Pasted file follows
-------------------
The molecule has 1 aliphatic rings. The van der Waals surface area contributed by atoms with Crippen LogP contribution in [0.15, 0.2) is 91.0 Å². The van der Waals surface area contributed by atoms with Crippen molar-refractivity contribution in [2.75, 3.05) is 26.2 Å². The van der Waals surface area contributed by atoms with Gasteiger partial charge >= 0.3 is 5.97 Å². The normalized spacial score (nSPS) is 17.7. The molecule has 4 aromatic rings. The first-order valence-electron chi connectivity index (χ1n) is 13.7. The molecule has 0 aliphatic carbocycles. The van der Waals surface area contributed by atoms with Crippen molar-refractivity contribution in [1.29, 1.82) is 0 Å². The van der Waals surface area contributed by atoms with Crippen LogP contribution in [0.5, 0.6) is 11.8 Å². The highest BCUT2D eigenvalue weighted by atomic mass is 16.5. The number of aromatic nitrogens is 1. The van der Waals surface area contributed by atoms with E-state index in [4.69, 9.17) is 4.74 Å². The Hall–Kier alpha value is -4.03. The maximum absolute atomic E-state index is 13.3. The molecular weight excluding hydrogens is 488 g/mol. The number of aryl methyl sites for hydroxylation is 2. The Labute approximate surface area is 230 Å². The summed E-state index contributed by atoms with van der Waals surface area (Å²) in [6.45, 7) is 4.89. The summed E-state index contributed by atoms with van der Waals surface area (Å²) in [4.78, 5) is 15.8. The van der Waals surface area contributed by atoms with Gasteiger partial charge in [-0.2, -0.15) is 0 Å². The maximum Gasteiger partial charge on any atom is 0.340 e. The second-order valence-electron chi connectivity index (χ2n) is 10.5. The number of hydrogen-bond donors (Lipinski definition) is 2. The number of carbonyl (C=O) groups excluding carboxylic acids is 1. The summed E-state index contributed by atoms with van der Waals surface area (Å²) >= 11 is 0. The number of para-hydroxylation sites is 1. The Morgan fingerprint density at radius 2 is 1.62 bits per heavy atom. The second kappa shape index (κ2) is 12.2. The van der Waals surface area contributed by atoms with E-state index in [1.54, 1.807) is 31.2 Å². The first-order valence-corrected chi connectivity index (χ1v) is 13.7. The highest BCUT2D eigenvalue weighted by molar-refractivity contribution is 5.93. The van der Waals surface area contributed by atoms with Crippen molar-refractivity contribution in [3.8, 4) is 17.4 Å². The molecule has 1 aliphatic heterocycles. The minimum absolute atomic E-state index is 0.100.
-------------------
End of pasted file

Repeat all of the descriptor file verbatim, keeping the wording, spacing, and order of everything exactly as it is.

The molecule has 1 aliphatic rings. The van der Waals surface area contributed by atoms with Crippen LogP contribution in [0.15, 0.2) is 91.0 Å². The van der Waals surface area contributed by atoms with Crippen molar-refractivity contribution in [2.75, 3.05) is 26.2 Å². The van der Waals surface area contributed by atoms with Gasteiger partial charge >= 0.3 is 5.97 Å². The normalized spacial score (nSPS) is 17.7. The molecule has 4 aromatic rings. The first-order valence-electron chi connectivity index (χ1n) is 13.7. The molecule has 0 aliphatic carbocycles. The van der Waals surface area contributed by atoms with Crippen molar-refractivity contribution in [1.29, 1.82) is 0 Å². The van der Waals surface area contributed by atoms with Crippen LogP contribution in [0.5, 0.6) is 11.8 Å². The highest BCUT2D eigenvalue weighted by atomic mass is 16.5. The number of aromatic nitrogens is 1. The van der Waals surface area contributed by atoms with E-state index in [4.69, 9.17) is 4.74 Å². The Hall–Kier alpha value is -4.03. The maximum absolute atomic E-state index is 13.3. The molecular weight excluding hydrogens is 488 g/mol. The number of aryl methyl sites for hydroxylation is 2. The Labute approximate surface area is 230 Å². The summed E-state index contributed by atoms with van der Waals surface area (Å²) in [6.45, 7) is 4.89. The summed E-state index contributed by atoms with van der Waals surface area (Å²) in [4.78, 5) is 15.8. The van der Waals surface area contributed by atoms with Gasteiger partial charge in [-0.2, -0.15) is 0 Å². The maximum Gasteiger partial charge on any atom is 0.340 e. The second-order valence-electron chi connectivity index (χ2n) is 10.5. The number of hydrogen-bond donors (Lipinski definition) is 2. The number of carbonyl (C=O) groups excluding carboxylic acids is 1. The summed E-state index contributed by atoms with van der Waals surface area (Å²) >= 11 is 0. The number of para-hydroxylation sites is 1. The Morgan fingerprint density at radius 2 is 1.62 bits per heavy atom. The second kappa shape index (κ2) is 12.2. The van der Waals surface area contributed by atoms with E-state index in [1.54, 1.807) is 31.2 Å². The first-order valence-corrected chi connectivity index (χ1v) is 13.7. The highest BCUT2D eigenvalue weighted by molar-refractivity contribution is 5.93. The van der Waals surface area contributed by atoms with Crippen molar-refractivity contribution in [3.8, 4) is 17.4 Å². The molecule has 1 aliphatic heterocycles. The minimum absolute atomic E-state index is 0.100.